Big Pic­ture Mode

In­dus­try is­sues given the widescreen treat­ment

EDGE - - DISPATCHES PERSPECTIVE - NATHAN BROWN Nathan Brown is Edge’s edi­tor, a cor­po­rate apol­o­gist, a virtue sig­naller, a shill and a half­way de­cent Street Fighter player

Pol­i­tics, if you’ll per­mit me to ut­terly man­gle a phrase, is the third rail of videogames these days. So it’s with some trep­i­da­tion that I write this – not least be­cause Steven Poole is the brainy one around these parts. Fun­nily enough, he didn’t go for my sug­ges­tion that I do the clev­er­clever stuff this month while he writes about how an­noy­ing his kids are while crow­bar­ring in a load of dad jokes. Next is­sue, per­haps.

Re­lax. I am not about to draw par­al­lels be­tween the cur­rent po­lit­i­cal cli­mate and The Videogame Hate Move­ment Which Shall Not Be Named, be­cause it’s al­ready been done far better than I ever could do it. Nor am I about to pen some blog-style con­fes­sional about how, I dunno, Stardew Val­ley helped me feel better about, say, Brexit, be­cause there’s al­ready too much of that non­sense out there. I don’t want to talk about pol­i­tics at all, re­ally – but the state, and the qual­ity, of dis­course around con­tem­po­rary pol­i­tics re­minds me so much of the cur­rent videogame cli­mate. Both are, of course, en­tirely, mis­er­ably aw­ful.

The Guardian colum­nist John Har­ris re­cently put this per­fectly. “Out­lets that value the idea of dis­pas­sion­ate in­quiry and dogged re­search are feel­ing the pinch,” he writes, “while a great ocean of polemic... grows ever larger. There is a new kind of out­let that fits snugly into this new world. It de­cries sup­pos­edly ob­jec­tive stuff as hope­lessly bi­ased while claim­ing that its own over­heated polemics shine much brighter light on the truth.” Har­ris is not merely talk­ing about blog­gers, but pun­dits and so­cial-me­dia gob­shites. He quotes the Times colum­nist Hugo Rifkind, who gets right to it: “They can­not com­pre­hend the dif­fer­ence be­tween anal­y­sis and ad­vo­cacy… So they think their own ad­vo­cacy is anal­y­sis, and re­gard the anal­y­sis of oth­ers as ad­vo­cacy.”

Both were, of course, writ­ing about much grander and more vi­tal causes than, say, the im­ple­men­ta­tion of loot boxes in Shadow Of

War. But ev­ery time some­thing like that comes up I am struck by the com­plete nu­ance vac­uum that is the cur­rent videogame dis­course. On one side, any­one dar­ing to try and un­der­stand why these things ex­ist in games, or how they might be made better, is a cor­po­rate apol­o­gist or a shill who hates their au­di­ence. On the other, any­one dis­miss­ing out of hand the no­tion of mi­cro­trans­ac­tions in full-price videogames is an en­ti­tled, whin­ing man-baby.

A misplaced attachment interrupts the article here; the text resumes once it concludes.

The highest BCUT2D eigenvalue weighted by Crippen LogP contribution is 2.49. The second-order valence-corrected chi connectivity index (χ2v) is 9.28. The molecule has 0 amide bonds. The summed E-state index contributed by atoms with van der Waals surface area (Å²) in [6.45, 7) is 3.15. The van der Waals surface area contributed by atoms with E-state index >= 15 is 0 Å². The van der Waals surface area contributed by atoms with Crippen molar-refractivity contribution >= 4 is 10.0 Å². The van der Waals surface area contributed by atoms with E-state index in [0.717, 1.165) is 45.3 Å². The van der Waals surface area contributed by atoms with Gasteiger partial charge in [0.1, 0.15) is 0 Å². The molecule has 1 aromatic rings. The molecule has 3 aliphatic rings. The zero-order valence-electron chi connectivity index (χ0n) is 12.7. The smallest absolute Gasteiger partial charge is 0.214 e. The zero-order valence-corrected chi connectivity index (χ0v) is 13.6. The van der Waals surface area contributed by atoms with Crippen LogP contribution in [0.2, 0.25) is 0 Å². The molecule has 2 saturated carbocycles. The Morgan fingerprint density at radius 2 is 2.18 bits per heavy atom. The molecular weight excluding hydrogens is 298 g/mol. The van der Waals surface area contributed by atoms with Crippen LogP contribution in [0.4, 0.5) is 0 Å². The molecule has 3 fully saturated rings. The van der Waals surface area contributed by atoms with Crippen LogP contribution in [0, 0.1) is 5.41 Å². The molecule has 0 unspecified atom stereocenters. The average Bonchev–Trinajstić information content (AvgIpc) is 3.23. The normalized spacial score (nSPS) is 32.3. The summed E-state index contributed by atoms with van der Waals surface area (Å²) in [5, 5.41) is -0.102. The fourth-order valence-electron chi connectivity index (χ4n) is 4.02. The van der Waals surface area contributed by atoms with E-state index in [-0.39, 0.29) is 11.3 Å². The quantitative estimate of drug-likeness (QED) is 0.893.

The prob­lem is that both points of view are equally fed by par­ti­san me­dia. On Twit­ter, a noted con­tent cre­ator (ugh) will alert their enor­mous fol­low­ing to the ex­is­tence of some­thing in a game they deem to be against their au­di­ence’s in­ter­ests as con­sumers. The claim will spread across fo­rums and so­cial me­dia. Smelling an op­por­tu­nity, oth­ers will re­but it out of hand in fo­rum posts, ar­ti­cles, tweets and videos; oth­ers will try and get to the truth of the matter, likely land­ing some­where in the mid­dle of the ar­gu­ment. All will be de­cried for do­ing the wrong thing for hate­ful, or at least sus­pi­cious, rea­sons. Later, the game in ques­tion will come out, and chances are it will all have been a fuss over noth­ing. But the dam­age is done, and the re­sult is a game that, hav­ing been pub­licly tarred and feath­ered, is harmed for no good rea­son – mak­ing postre­lease mon­eti­sa­tion meth­ods all the more likely in fu­ture, nat­u­rally, so thanks for that – and ev­ery­one on both sides just feels more marginalised and an­gry and en­trenched.

Matt Lees, a writer and YouTu­ber, wrote the de­fin­i­tive ar­ti­cle about the link be­tween the videogam­ing right and the forces that gave us Brexit and Trump. It ap­peared in The Guardian last year. But I think this goes back even fur­ther than 2014, where Lees sees the com­par­i­son emerge. It tracks back to two of the old­est terms in on­line jour­nal­ism: click­bait, which is pan­der­ing to an au­di­ence by telling them what they want to hear; and flame­bait, which does the op­po­site, pok­ing a cor­ner of the in­ter­net with a sharp, shitty stick. De­pend­ing on your point of view, the two con­cepts are in­ter­change­able. The anal­y­sis be­comes ad­vo­cacy, and so on.

Yet which­ever side of the di­vide you fall on, I hope we can agree on two things. First, we are un­fairly harm­ing the prospects of games with scant re­gard for the facts; and that se­condly, we are all get­ting both dumber and an­grier. And yes, to be clear, I’m talk­ing about games, not pol­i­tics. But the two feel in­creas­ingly sim­i­lar, all hope for rea­soned dis­cus­sion drowned in an ocean of polemic, where only the ex­trem­ists sur­vive.

The re­sult is a game that, hav­ing been pub­licly tarred and feath­ered, is harmed for no good rea­son

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